Mainframe migration decisions overview: Mainframes have been a cornerstone of data center computing for decades...
By submitting your personal information, you agree that TechTarget and its partners may contact you regarding relevant content, products and special offers.
-- they are scalable, stable, and can handle immense workloads without the "server sprawl" prevalent in many organizations today. But the advantages of mainframe computing are often overshadowed by premium hardware and labor costs, a complex and aging architecture, and pricey software licensing or maintenance expenses. In the face of these difficulties, some mainframe users are abandoning Big Iron and making the shift to open systems. IT research form Gartner Inc. predicted that 80% of today's smaller mainframe organizations will move away by 2010. Let's take a closer look at the considerations behind this shift, and examine some of the potential pros and cons of a major platform change.
Understanding the drivers
There are several compelling reasons to migrate off a mainframe and make the leap to open systems. One driving force may be corporate consolidation or acquisition, where one company must leave its mainframe to accommodate the data center integration with a new owner or parent company. A second important driver is time. Mainframes and their applications can be challenging to maintain. As the number of mainframe hardware and software maintainers dwindles, it is increasingly difficult to find qualified personnel to keep older systems and software running in a timely fashion.
But without a doubt, the most powerful force pushing users away from mainframes is money. A mid-level mainframe can cost hundreds of thousands of dollars; a top-tier mainframe can exceed $1 million. And beyond the initial acquisition, hardware upgrades, hardware maintenance, and software licensing are a substantial cost item. For example, Simon & Schuster Inc. expects $1 million a year in hardware and licensing savings by moving off its old IBM mainframes. Similarly, Tulane University in New Orleans sought to relieve $250,000 per year in software licensing fees.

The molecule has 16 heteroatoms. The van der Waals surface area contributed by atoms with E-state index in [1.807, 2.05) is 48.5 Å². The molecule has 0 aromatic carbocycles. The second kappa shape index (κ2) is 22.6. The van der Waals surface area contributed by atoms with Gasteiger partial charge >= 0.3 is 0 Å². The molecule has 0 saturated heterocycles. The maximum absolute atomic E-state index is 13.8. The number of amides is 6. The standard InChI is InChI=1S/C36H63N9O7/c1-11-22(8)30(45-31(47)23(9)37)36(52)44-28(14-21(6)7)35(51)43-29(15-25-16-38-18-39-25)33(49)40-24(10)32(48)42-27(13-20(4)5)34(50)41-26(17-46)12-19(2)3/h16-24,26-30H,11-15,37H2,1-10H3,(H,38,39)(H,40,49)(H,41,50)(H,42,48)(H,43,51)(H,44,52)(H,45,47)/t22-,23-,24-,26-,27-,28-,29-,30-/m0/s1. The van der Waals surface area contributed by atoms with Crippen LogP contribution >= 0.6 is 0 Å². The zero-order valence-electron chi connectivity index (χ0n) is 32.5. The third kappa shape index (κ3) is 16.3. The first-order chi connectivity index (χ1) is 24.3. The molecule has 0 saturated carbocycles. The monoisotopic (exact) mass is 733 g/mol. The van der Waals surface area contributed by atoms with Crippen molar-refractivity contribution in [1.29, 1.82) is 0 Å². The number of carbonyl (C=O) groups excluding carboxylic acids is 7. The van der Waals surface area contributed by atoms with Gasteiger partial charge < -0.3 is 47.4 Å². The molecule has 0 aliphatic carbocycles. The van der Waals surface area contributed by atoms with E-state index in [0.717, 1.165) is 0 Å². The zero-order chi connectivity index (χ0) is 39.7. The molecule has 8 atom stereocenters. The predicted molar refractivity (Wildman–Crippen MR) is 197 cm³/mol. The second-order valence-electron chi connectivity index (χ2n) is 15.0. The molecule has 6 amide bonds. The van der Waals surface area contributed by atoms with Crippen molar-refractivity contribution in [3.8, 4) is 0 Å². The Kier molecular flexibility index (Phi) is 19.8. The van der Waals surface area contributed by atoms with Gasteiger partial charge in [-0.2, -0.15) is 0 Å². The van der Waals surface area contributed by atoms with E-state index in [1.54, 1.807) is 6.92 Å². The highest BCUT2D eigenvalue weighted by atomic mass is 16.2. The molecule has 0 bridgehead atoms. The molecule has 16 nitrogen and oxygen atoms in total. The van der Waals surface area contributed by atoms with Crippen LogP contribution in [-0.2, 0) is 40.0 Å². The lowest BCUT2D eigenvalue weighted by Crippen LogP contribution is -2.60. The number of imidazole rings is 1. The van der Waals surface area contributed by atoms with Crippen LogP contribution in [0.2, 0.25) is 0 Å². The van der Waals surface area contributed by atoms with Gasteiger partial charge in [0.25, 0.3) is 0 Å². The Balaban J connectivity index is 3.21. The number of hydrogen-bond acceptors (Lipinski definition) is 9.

Deciding what to migrate
Organizations that choose to migrate from mainframes to open systems will need to start by selecting the applications to migrate first. The choice is typically motivated by the biggest pain point. In some cases, an application may simply not be maintainable, and a new version for open systems is mandatory. Otherwise it's usually just a matter of which application(s) will save the most money, or yield the best performance improvement, by shifting them to open systems? In one example, the Indiana Bureau of Motor Vehicles (BMV) had to consolidate three customer databases from a 1970s-era mainframe without interfering with police or customer service.
The pros and cons
Any migration off of a mainframe to open systems should include a consideration of replacement hardware; how many servers (or more specifically, server processors) will be needed to perform the same jobs currently handled by the mainframe? Servers are far less expensive to acquire and maintain than a mainframe, but the addition of more servers often leads to server sprawl across the data center. Each server has to be configured and maintained separately, usually resulting in management headaches for IT administrators. As servers proliferate, differences in architecture and features can demand a broader understanding of hardware than mainframes. Many data centers are implementing server consolidation and server virtualization to attain the simplicity of centralized management and high utilization that mainframes offer by their very nature.
Security is another area that must be considered in any migration. Mainframes typically support security features natively through cryptographic coprocessor modules. Servers are not inherently secure, so security has to be added through software or hardware. Software encryption is typically processor-intensive, and is often a poor choice for data in-flight. Hardware encryption appliances can offer encryption at wire speeds, but appliances are costly, and may not be practical for broad deployment.
And then there's the unknown factor of bugs and performance problems during the migration process. In many cases, mainframe applications must be completely rewritten for a server environment, or adapted to meet the features available in a commercial software release. This usually leads to glitches in the early stages of a migration. This represents a serious risk for many organizations. For example, it took several weeks for Indiana's BMV to alleviate initial database integration issues affecting both police and drivers. Consequently, any migration process should add an ample amount of time for testing and refining before decommissioning the mainframe.
Microsoft in the fray
There is help out there. Formed in 2004, the Mainframe Migration Alliance (www.mainframemigration.org) represents a community of software vendors and service professionals ready to assist users considering the move to Windows platforms. The site offers guides, case studies, white papers, and discussion forums where users can learn and exchange ideas during their migration process.